CARL JUNCTION, Mo. —
During a special meeting Friday night, city officials approved the ballot language of a $2 million bond issue for new parks and recreation construction, including baseball and softball fields.
The City Council placed the bond issue on the April 8 ballot, with seven voting in favor and one abstention. If voters approve the ballot issue in April, the debt would be paid off through an increase in property taxes.
Jack Bell, of Carl Junction, told city officials he thinks the new fields would give local children something to do.
“They’re going to be the future leaders of our area,” Bell said. “So, let’s give them all we can and keep them off the streets.”
Even though he no longer has children in the area, Bell said, the community helped raise his children, and he wants to help raise someone else’s.
Councilman Bob Cook, who launched the idea for a sports complex about a year ago, said even if he has to go door to door, he wants the ballot issue to pass.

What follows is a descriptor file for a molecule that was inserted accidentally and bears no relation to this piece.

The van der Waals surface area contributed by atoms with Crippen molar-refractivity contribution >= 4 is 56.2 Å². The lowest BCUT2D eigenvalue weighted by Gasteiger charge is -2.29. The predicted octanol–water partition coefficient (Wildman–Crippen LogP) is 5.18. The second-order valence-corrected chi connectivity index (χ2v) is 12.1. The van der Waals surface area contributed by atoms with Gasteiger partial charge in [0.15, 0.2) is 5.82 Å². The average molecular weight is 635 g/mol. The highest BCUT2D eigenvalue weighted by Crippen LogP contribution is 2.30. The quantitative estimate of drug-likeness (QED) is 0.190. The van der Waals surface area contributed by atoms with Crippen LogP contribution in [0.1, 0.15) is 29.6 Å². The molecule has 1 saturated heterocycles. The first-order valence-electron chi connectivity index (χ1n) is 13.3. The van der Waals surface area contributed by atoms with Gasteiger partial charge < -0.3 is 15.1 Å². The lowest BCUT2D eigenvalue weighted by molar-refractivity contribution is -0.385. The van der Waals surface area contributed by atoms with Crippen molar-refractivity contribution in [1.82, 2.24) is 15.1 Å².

“The school system built this town,” Cook said. “Our kids are the future of this town. We need a place that we’re proud of that they can play on.”
Cook encouraged other city officials to send the bond issue to the public, giving voters the power to decide.
“Let’s put it before the vote of the people,” he said. “If the public doesn’t want it, let them be the ones to decide.”
Officials said the $2 million debt would require a 13-cent increase in property taxes, which would raise the current levy from 88.5 cents to $1.01 1/2 per $100 of assessed valuation. For the owner of a home with a market value of $100,000, the 13-cent levy increase would push his or her annual city tax bill by $24.70 from $168.15 to $192.85.
City Administrator Steve Lawver said the median value of homes in the community is $120,000; the bond issue would cost the owner of such a home an additional $29.64 per year in city taxes.
At a Jan. 7 meeting, city officials tabled a $3.5 million proposal, citing costs. On Tuesday night, the board initially discussed the possibility of spending about $2 million to repair existing ball fields and park property, then also tabled that plan.
A new plan was drafted and presented during Friday’s meeting.
City Administrator Steve Lawver said the $2 million would cover “anything you can think of” in connection to building new ball fields, including fencing and concession stands.